Inspired by my readings of "Contemplative Prayer" and "Contemplation In A World Of Action" by Thomas Merton
In the final piece of Contemplation In A World Of Action, Thomas Merton, never one to shy away from the provocative, from the push, asks "Is The Contemplative Life Finished?"
We can easily infer, having absorbed Merton's own strongly positive views, and from his own personal example, that a life of spiritual absorption is indeed more important than ever. But what are the essentials to take in, to meditate upon, and to put into practice, in our own personal and communal lives, to insure a continuous renewal of devotional absorption and action?
Merton, from the core of his heart and realization, begins with the root and foundation of freedom. The very same freedom millions strive, suffer, and die for, which has stained the pages of history with the blood of the sincere and righteous, and which also binds those pages into a narrative of the eternal nature of the soul seeping through into the hills and valleys of human aspiration.
Merton is clear enough that those of us in the monastic order have a duty to reach deep into ourselves to find this freedom in its purest form, to cultivate it and to share it. He writes:
"We monks should be able to reassure modern man that God is the source and the guarantee of our freedom and not simply a force standing over us to limit our freedom. Our encounter with God should be, at the same time, the discovery of our own deepest freedom. If we never encounter Him, our freedom never fully develops...Every man at some point in his life encounters God, and many who are not Christians have responded to God better than Christians. Our encounter with Him, our response to His Word, is the drawing forth and calling out of our deepest freedom, our true identity."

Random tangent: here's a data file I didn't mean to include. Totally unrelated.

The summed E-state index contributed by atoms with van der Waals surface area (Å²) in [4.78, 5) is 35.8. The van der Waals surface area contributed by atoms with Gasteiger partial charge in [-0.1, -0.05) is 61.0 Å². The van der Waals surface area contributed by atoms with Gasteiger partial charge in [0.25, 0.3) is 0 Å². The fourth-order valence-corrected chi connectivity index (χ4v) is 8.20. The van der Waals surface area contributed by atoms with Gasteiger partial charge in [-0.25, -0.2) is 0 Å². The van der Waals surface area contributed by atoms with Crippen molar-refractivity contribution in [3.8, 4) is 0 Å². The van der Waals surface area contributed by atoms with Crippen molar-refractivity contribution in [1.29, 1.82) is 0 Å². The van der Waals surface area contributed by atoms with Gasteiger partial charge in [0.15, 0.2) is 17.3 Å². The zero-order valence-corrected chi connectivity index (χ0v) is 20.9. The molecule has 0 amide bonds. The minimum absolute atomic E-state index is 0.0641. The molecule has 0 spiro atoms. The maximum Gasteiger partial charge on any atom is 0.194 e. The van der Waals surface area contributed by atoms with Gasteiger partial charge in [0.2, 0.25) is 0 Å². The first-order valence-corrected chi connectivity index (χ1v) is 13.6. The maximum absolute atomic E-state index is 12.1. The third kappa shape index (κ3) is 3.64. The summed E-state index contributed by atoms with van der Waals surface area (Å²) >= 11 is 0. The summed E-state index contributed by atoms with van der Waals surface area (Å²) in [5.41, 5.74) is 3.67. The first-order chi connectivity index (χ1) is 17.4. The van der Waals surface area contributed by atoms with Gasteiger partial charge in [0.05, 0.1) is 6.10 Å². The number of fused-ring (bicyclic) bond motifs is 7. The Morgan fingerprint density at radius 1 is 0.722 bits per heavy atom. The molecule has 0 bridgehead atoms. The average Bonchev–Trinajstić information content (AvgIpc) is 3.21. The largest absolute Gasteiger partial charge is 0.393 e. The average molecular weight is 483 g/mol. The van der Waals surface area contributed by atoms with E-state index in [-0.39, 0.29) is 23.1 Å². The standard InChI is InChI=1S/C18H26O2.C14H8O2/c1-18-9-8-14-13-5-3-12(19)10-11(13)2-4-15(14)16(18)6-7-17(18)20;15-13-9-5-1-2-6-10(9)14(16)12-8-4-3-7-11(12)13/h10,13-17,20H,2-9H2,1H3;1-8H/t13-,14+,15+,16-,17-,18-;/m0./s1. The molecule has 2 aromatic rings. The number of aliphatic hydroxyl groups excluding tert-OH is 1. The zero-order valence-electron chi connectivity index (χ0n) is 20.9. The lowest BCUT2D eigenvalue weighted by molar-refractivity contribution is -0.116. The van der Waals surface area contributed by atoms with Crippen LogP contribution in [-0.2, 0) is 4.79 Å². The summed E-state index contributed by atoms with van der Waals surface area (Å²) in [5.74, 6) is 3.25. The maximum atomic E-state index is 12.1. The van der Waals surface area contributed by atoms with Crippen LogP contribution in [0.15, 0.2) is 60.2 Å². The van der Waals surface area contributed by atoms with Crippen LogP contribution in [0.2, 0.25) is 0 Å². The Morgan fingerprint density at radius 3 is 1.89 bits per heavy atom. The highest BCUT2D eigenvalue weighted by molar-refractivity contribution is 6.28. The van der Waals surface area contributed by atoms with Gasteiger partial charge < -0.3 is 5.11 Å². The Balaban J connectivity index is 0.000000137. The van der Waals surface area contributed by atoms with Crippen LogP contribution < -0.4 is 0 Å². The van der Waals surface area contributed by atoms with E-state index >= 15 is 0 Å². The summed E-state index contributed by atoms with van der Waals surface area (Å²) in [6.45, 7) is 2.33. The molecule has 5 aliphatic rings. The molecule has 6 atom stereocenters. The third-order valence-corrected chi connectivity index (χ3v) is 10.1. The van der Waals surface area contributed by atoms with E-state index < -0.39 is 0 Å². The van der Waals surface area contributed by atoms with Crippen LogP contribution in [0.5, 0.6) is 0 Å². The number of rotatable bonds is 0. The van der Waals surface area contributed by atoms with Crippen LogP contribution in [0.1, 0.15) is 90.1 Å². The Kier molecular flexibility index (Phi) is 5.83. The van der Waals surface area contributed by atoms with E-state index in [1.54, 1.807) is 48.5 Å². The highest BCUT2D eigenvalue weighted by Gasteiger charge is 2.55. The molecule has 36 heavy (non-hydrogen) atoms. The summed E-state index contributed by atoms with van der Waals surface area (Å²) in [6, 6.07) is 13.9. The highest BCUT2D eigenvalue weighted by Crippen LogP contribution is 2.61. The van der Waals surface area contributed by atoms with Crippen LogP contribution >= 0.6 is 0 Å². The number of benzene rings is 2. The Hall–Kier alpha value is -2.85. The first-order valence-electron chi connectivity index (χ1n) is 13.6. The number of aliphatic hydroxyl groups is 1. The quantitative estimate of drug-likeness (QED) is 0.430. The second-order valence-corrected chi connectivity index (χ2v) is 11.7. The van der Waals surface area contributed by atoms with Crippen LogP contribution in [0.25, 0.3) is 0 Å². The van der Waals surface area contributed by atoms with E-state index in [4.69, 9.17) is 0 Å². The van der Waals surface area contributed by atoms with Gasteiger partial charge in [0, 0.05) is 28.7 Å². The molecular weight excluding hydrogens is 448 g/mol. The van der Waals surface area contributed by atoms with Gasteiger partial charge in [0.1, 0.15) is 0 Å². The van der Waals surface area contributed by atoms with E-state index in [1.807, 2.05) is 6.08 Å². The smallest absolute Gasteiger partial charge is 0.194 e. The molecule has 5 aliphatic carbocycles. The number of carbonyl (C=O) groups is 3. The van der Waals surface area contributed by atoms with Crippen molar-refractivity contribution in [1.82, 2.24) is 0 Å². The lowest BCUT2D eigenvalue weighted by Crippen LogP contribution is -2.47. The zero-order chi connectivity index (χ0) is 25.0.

It has been said in these pages before, and it will be said again, that the best thing we can offer to the progressive countercultures striving to better serve the human situation on this Mama Earth is knowledge of the very source and fountain of the most invincible freedom, the sweet loving shakti of Govinda.
Of course, for Merton and for us, the key to this freedom is our own fervent, constant prayer. He writes:
"Prayer is the flowering of our inmost freedom, in response to the Word of God. Prayer is not only dialogue with God: it is the communion of our freedom with his ultimate freedom, his infinite spirit. It is the elevation of our limited freedom into the infinite freedom of the divine spirit, and of the divine love. Prayer is the encounter of our freedom with the all-embracing charity which knows no limit and knows no obstacle."
As spiritual aspirants and potential guides for others, it is absolutely essential to live a life of prayer. I cannot stress this enough, and I am trying to re-focus my own sadhana around strong, serious, feeling, daily prayer, and even in the earliest of stages, I can sense some positive changes and effects.
All personal and communal renewal revolves this hob of the wheel: real prayer. Not the prayer of favor-asker. Not the prayer of the order-giver. Prayer of the heart, humble as a blade of grass, asking to serve and to know how to really serve. Merton writes:
"We have to try to say to modern man something about the fact that authentic prayer enables us to emerge from our servility into freedom in God because it no longer strives to manipulate Him by superstitious deals."
Our prayer, leading to the fountain of freedom that is Krsna's spiritual energy, should lift us out of our mundane need for security, our "comfort zone" as we like to say here in the Bhaktivedanta Ashram.